Nevertheless, I have already been able to find and observe a number of deep-sky objects with the GoTo mount, which were, of course, primarily "classics" (M13, M92, M31, ...) that are easy to observe. I have begun to describe my "deep-sky experiences of a beginner" on separate pages, perhaps they may be useful for other beginners. This is, of course a "never ending project"...

In spring 2017, I purchased a Sky-Watcher Explorer 150PDS 6" Newtonian tube. Now, the question was whether the GoTo mount, which is listed as being able to carry loads of up to 5 kg, can still carry that load. My dealer confirmed this and has developed an approach to adapting the mount to heavier loads (see page Sky-Watcher Star Discovery AZ GoTo Mount - Adaptation to Heavier Loads). My own attempt in this direction was, however, "fruitless", because I was not able to further tighten the corresponding nuts. Nonetheless, I have used the 6" tube for a number of times on the GoTo mount, albeit without coming to any conclusions up to now as to the viability of this solution. Here I describe my experiences that I made so far with "overloading of the GoTo mount with a 6" Newtonian tube."

All in all, the mount has opened the way to the world of deep-sky objects for me, also because I finally acquired the appropriate literature. Without this and a certain preparation for the observation objects, it just does not seem to work, as my experience shows. Thus, in 2016 I was able to observe more such objects than in my whole life before. In addition, these experiences helped me to find larger deep-sky objects without technology, but with literature, using the compact and thus, easily transportable Heritage 100P on my vacations!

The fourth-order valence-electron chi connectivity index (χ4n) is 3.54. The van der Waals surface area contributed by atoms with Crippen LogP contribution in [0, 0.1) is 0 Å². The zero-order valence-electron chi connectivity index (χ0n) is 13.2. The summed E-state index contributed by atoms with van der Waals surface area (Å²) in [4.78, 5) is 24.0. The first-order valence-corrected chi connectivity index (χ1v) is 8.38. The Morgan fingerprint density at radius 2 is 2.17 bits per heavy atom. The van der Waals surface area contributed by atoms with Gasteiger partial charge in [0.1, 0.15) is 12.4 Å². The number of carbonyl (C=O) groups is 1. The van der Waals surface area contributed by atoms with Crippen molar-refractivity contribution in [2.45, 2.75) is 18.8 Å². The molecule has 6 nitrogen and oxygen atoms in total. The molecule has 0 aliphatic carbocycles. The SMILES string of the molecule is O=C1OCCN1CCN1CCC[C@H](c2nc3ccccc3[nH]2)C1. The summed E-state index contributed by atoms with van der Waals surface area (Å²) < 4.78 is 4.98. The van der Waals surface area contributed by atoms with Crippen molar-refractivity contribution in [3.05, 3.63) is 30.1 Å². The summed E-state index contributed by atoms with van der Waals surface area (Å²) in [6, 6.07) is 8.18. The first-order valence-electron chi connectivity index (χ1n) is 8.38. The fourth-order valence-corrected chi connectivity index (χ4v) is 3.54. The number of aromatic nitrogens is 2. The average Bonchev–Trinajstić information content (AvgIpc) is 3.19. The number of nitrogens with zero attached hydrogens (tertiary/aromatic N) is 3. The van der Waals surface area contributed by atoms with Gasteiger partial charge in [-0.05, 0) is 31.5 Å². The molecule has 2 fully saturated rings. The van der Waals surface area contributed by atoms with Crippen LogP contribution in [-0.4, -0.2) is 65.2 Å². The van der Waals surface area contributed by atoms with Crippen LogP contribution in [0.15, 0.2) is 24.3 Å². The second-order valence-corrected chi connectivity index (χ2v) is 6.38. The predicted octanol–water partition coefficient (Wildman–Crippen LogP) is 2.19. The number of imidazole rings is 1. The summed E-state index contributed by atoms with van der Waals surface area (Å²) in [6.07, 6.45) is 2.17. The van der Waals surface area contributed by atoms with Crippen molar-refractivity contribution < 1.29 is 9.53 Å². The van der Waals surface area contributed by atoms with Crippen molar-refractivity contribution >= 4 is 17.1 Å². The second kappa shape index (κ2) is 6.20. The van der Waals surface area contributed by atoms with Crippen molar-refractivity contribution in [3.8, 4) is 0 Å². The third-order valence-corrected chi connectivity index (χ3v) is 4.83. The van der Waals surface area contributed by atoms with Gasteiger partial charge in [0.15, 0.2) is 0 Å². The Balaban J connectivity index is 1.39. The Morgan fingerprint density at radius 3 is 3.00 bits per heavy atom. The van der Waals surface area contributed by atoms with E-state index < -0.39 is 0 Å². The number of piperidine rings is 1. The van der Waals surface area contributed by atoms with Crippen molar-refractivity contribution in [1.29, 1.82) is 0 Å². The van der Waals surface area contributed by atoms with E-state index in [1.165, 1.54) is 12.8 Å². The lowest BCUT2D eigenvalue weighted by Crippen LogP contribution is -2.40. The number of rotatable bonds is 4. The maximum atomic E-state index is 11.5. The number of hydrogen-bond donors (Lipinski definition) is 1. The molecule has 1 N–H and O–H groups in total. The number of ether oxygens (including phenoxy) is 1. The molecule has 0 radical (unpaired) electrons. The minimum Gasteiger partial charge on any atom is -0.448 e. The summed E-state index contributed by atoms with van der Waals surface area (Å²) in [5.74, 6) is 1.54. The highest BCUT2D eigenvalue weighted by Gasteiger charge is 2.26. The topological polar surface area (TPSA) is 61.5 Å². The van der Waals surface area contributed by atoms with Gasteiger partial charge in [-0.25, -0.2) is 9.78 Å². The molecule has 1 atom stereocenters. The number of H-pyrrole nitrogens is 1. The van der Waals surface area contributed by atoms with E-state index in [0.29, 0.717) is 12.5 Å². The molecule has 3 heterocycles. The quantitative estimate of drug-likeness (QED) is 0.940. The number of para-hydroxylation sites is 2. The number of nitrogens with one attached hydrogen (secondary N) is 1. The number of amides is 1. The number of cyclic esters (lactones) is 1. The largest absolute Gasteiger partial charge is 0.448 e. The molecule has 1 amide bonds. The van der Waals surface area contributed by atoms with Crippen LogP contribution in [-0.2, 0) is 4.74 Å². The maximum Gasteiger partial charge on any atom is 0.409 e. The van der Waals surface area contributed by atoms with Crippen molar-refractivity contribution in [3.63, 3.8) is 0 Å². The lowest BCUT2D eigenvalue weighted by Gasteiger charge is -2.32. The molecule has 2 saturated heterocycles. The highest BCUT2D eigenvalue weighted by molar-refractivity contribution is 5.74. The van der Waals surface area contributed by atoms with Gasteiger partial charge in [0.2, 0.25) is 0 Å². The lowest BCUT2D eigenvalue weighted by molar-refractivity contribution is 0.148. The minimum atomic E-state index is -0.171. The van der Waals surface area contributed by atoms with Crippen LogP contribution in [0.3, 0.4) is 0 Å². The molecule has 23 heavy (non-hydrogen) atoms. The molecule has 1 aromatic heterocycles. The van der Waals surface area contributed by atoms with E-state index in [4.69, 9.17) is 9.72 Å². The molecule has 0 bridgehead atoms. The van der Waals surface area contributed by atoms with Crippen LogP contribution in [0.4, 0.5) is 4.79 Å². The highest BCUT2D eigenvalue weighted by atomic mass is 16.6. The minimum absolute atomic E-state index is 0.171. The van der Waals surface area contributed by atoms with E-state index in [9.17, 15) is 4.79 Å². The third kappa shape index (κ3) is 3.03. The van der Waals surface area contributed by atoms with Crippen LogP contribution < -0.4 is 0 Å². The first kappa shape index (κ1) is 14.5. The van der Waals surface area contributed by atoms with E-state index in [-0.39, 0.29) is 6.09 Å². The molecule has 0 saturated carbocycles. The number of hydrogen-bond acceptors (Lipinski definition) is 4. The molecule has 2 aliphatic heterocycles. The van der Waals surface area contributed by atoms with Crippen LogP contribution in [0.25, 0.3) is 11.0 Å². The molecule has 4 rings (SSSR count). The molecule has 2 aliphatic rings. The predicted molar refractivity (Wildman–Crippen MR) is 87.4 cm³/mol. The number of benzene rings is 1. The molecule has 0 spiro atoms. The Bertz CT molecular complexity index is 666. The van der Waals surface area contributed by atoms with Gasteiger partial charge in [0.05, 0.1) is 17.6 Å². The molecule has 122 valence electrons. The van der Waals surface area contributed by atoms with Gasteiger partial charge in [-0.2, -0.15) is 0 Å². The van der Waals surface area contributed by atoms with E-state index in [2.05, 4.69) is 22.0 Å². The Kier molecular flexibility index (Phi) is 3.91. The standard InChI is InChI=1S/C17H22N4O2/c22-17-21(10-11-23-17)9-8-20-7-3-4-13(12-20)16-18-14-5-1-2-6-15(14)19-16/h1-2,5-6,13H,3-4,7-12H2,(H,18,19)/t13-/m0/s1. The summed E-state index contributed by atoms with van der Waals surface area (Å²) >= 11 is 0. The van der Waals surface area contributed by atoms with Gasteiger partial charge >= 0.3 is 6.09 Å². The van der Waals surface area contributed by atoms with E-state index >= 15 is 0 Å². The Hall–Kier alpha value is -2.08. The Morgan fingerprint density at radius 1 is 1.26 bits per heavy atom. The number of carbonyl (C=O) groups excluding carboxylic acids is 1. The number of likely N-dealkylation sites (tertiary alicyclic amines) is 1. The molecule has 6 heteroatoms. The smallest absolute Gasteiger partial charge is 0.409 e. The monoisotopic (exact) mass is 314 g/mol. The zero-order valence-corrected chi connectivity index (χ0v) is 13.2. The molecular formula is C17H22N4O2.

Power Supply

I used batteries only at the very beginning and soon purchased a portable power supply using a sealed lead acid battery, namely the Sky-Watcher 12V / 7Ah Power Tank; this is the smaller version of Sky-Watcher's two mobile power supplies. In this respect, I cannot share any experiences with how long a set of batteries will last. In any case, I usually spend 1-2 hours observing with the telescope on the GoTo mount and not whole nights. Nevertheless, I think that the purchase of an external power supply will pay off in the long run.

The situation changes again in favor of an portable power supply, if one uses a camera like the Atik Infinity, which also needs to be supplied with 12 V. Supplying power from an external power adapter is impractical unless you are on the balcony or terrasse where a power outlet is usually nearby. Nevertheless, you have more cables lying on the floor, over which you may stumble in the dark... The power tank has two 12 V connections, making it ideal for this situation. I do not know how much current the camera draws (it's specified as 12V / 1A, but will probably require less than 1 A). In addition, I was warned by the dealer, from whom I bought the camera, that the power tank can run hot on cold nights, because it is overloaded (the battery has less capacity in the cold). Corresponding experiences on my part are still pending...